Philly Pops and Leonard Bernstein

AAJ: OK, back to the Philly Pops. Give us a rundown.

PN: The Philly Pops began in 1979, and it was the brainchild of Moe Septee, who was then head of the All Star Forum, and local impresario. In 1977, I had appeared with the Philadelphia Orchestra as guest conductor and piano soloist in an all-Gershwin program. That's when Moe got the idea for a Pops orchestra in Philly. We started in 1979, and I was the founding music director. Arthur Fiedler had died in the same year, so I dedicated a Gershwin concert to him, with the "Rhapsody in Blue" and "Concerto in F."

AAJ: a couple of other questions. First, how did you choose your stage name, Peter Nero?

PN: That was chosen for me. My given name was Bernard Nierow. For background, in the early 1900s, my paternal grandfather deserted the Czar's Army in Siberia, went to the West Coast, and then came to New York. My father, his mother and brother came directly from Europe. My guess is the original Russian name was Nierov but the emigration officer must have used a "w." So my name was pronounced "Nero." I was playing intermission piano at the Hickory House in New York, a great job. I was 22 then, 1956, I believe. My manager didn't like the name Bernie, and neither did RCA when I made my first album for them in 1960. The manager's son's name was Peter, his nephew's name was Peter, and he managed Peter Palmer. So, he pitched "Peter" to RCA without telling me, and they liked it. I wanted to have my first name at least remind me of Bernard, like Brad or whatever, but he said, "RCA likes Peter, and we'll drop the silent letters in your last name, and it'll be Peter Nero."

AAJ: It's a great stage name for sure. The second question is that there seems to be an inevitable parallel between you and Leonard Bernstein, in that you were somewhat contemporaries—you are a pianist, he was a fine pianist; you both are conductors, and so on. I wonder if you had any interactions with him.

PN: Unfortunately, no. But, while I'm flattered by your comparison, Bernstein was without a doubt a true genius in many respects. And I am not. Bernstein at age 24, when the conductor Bruno Walter got sick, stepped up on the podium in front of the New York Philharmonic, and if I remember correctly, he conducted the entire concert from memory. And then there were all the marvelous lectures he did, and writing major pieces like Mass, and Broadway shows like West Side Story, which turned the Broadway musical upside down. Here was a musical where every song had a life of its own. Each song was a different style, a different meter, a different harmony. Next to Porgy and Bess, it's probably the closest thing to an opera that we have. Musically it's sensational.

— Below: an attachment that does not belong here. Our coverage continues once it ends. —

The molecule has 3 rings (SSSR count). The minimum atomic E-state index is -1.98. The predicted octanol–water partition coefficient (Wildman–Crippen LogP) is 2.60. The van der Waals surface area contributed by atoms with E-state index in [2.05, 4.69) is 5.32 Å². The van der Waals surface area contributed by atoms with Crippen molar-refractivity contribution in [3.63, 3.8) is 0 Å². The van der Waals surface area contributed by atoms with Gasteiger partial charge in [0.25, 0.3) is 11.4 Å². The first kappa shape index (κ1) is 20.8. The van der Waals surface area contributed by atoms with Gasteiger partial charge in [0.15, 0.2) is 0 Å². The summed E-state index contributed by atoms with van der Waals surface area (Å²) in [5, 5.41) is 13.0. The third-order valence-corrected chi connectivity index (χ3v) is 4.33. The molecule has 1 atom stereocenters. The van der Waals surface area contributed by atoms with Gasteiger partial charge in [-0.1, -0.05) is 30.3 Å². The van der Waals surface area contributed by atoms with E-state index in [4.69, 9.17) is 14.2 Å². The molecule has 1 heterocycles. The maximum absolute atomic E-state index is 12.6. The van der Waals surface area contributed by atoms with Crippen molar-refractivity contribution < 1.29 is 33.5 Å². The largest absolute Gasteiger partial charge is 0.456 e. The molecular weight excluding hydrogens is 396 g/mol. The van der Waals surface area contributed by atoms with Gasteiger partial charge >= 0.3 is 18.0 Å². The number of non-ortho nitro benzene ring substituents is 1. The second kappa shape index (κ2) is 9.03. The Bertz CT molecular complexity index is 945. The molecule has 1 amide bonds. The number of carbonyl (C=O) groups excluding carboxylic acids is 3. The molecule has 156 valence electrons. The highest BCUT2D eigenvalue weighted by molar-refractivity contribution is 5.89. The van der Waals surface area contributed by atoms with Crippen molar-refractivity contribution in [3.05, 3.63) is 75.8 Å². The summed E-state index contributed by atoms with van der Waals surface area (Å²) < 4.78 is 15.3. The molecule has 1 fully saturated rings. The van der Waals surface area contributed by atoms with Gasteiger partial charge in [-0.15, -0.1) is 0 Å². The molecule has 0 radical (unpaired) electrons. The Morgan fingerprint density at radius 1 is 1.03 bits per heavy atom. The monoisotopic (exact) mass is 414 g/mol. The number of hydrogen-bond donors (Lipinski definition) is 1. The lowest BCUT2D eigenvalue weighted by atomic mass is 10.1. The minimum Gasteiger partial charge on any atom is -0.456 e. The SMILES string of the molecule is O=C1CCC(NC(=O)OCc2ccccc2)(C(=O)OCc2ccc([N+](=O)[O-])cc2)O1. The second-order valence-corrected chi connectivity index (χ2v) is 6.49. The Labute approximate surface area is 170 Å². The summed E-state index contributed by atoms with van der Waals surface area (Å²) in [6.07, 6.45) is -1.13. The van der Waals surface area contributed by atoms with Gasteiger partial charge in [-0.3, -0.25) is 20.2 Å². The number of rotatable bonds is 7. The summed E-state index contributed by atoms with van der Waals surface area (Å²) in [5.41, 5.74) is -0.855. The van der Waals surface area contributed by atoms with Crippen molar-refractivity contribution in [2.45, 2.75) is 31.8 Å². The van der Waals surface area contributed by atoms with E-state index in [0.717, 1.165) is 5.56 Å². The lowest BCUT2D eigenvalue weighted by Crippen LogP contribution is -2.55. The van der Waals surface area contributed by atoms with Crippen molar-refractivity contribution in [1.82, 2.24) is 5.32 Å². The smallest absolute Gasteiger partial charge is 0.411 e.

AAJ: Are you ever going to have a Bernstein night with the Philly Pops?

PN: It's interesting that you should say that because on July 22 [2009], we're going to do a night of Bernstein and Richard Rodgers at the Mann Center. We're combining them because, in addition to writing songs, both of them also wrote orchestral pieces. Rodgers wrote Victory at Sea and Slaughter on Tenth Avenue, and I'm going to write an arrangement of those, because the original was written for a dance group, and is fragmented; it confuses the audience. So I'd like to make it more seamless. We'll do that this summer. We've got Bernstein's Candide and West Side Story overtures, and we'll also do tunes with two singers, that go back as far as the '30s, like Rodgers' "You Took Advantage of Me," and so on.